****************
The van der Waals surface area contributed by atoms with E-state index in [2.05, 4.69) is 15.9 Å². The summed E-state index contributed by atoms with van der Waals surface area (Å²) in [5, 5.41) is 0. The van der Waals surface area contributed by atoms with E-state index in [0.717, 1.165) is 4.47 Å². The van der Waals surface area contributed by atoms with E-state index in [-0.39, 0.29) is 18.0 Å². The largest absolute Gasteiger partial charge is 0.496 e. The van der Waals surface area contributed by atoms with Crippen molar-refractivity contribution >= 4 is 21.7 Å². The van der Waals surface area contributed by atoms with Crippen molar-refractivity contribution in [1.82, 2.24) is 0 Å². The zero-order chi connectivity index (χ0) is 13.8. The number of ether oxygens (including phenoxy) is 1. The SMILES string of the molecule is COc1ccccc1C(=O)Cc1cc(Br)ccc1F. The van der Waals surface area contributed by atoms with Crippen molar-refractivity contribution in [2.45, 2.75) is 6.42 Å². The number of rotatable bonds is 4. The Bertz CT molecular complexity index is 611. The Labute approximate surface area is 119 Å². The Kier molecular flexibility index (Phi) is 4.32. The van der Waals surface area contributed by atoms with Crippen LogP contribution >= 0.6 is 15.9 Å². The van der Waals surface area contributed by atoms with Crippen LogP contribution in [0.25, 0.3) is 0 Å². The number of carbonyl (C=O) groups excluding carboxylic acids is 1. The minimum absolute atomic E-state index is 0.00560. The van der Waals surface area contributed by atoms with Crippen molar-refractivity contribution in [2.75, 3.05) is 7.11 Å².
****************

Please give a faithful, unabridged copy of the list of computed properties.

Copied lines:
The van der Waals surface area contributed by atoms with E-state index in [2.05, 4.69) is 15.9 Å². The summed E-state index contributed by atoms with van der Waals surface area (Å²) in [5, 5.41) is 0. The van der Waals surface area contributed by atoms with E-state index in [0.717, 1.165) is 4.47 Å². The van der Waals surface area contributed by atoms with E-state index in [-0.39, 0.29) is 18.0 Å². The largest absolute Gasteiger partial charge is 0.496 e. The van der Waals surface area contributed by atoms with Crippen molar-refractivity contribution >= 4 is 21.7 Å². The van der Waals surface area contributed by atoms with Crippen molar-refractivity contribution in [1.82, 2.24) is 0 Å². The zero-order chi connectivity index (χ0) is 13.8. The number of ether oxygens (including phenoxy) is 1. The SMILES string of the molecule is COc1ccccc1C(=O)Cc1cc(Br)ccc1F. The van der Waals surface area contributed by atoms with Crippen molar-refractivity contribution in [2.45, 2.75) is 6.42 Å². The number of rotatable bonds is 4. The Bertz CT molecular complexity index is 611. The Labute approximate surface area is 119 Å². The Kier molecular flexibility index (Phi) is 4.32. The van der Waals surface area contributed by atoms with Crippen LogP contribution >= 0.6 is 15.9 Å². The van der Waals surface area contributed by atoms with Crippen LogP contribution in [0.25, 0.3) is 0 Å². The number of carbonyl (C=O) groups excluding carboxylic acids is 1. The minimum absolute atomic E-state index is 0.00560. The van der Waals surface area contributed by atoms with Crippen molar-refractivity contribution in [2.75, 3.05) is 7.11 Å².